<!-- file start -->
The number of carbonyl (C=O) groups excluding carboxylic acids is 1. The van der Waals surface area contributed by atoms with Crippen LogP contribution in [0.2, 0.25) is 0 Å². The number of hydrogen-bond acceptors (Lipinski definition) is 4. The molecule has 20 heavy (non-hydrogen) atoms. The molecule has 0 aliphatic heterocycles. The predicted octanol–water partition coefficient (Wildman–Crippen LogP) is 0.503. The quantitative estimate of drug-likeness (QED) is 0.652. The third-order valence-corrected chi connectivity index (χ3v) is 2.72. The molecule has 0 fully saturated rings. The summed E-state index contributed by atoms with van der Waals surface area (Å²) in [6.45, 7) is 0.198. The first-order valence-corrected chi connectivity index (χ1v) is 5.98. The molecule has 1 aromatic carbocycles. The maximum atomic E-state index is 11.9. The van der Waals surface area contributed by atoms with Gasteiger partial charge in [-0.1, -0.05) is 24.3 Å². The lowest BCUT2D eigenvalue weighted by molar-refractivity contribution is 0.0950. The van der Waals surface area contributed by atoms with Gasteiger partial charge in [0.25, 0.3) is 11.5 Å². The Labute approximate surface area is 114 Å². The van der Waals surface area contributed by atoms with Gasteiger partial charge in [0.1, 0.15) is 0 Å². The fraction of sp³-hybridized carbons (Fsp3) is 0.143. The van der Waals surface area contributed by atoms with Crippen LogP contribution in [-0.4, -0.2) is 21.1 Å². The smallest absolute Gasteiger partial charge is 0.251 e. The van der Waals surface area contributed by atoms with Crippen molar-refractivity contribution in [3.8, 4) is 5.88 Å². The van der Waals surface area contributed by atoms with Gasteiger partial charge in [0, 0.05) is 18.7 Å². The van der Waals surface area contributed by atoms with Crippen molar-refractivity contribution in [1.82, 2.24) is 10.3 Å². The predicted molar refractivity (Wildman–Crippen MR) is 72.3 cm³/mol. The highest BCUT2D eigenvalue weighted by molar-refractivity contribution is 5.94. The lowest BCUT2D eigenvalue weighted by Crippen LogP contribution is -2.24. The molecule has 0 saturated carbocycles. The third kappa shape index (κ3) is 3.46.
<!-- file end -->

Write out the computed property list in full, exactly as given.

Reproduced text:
The number of carbonyl (C=O) groups excluding carboxylic acids is 1. The van der Waals surface area contributed by atoms with Crippen LogP contribution in [0.2, 0.25) is 0 Å². The number of hydrogen-bond acceptors (Lipinski definition) is 4. The molecule has 20 heavy (non-hydrogen) atoms. The molecule has 0 aliphatic heterocycles. The predicted octanol–water partition coefficient (Wildman–Crippen LogP) is 0.503. The quantitative estimate of drug-likeness (QED) is 0.652. The third-order valence-corrected chi connectivity index (χ3v) is 2.72. The molecule has 0 fully saturated rings. The summed E-state index contributed by atoms with van der Waals surface area (Å²) in [6.45, 7) is 0.198. The first-order valence-corrected chi connectivity index (χ1v) is 5.98. The molecule has 1 aromatic carbocycles. The maximum atomic E-state index is 11.9. The van der Waals surface area contributed by atoms with Gasteiger partial charge in [-0.1, -0.05) is 24.3 Å². The lowest BCUT2D eigenvalue weighted by molar-refractivity contribution is 0.0950. The van der Waals surface area contributed by atoms with Gasteiger partial charge in [0.25, 0.3) is 11.5 Å². The Labute approximate surface area is 114 Å². The van der Waals surface area contributed by atoms with Gasteiger partial charge in [0.1, 0.15) is 0 Å². The fraction of sp³-hybridized carbons (Fsp3) is 0.143. The van der Waals surface area contributed by atoms with Crippen LogP contribution in [-0.4, -0.2) is 21.1 Å². The smallest absolute Gasteiger partial charge is 0.251 e. The van der Waals surface area contributed by atoms with Crippen molar-refractivity contribution in [3.8, 4) is 5.88 Å². The van der Waals surface area contributed by atoms with Gasteiger partial charge in [0, 0.05) is 18.7 Å². The van der Waals surface area contributed by atoms with Crippen molar-refractivity contribution in [1.82, 2.24) is 10.3 Å². The predicted molar refractivity (Wildman–Crippen MR) is 72.3 cm³/mol. The highest BCUT2D eigenvalue weighted by molar-refractivity contribution is 5.94. The lowest BCUT2D eigenvalue weighted by Crippen LogP contribution is -2.24. The molecule has 0 saturated carbocycles. The third kappa shape index (κ3) is 3.46.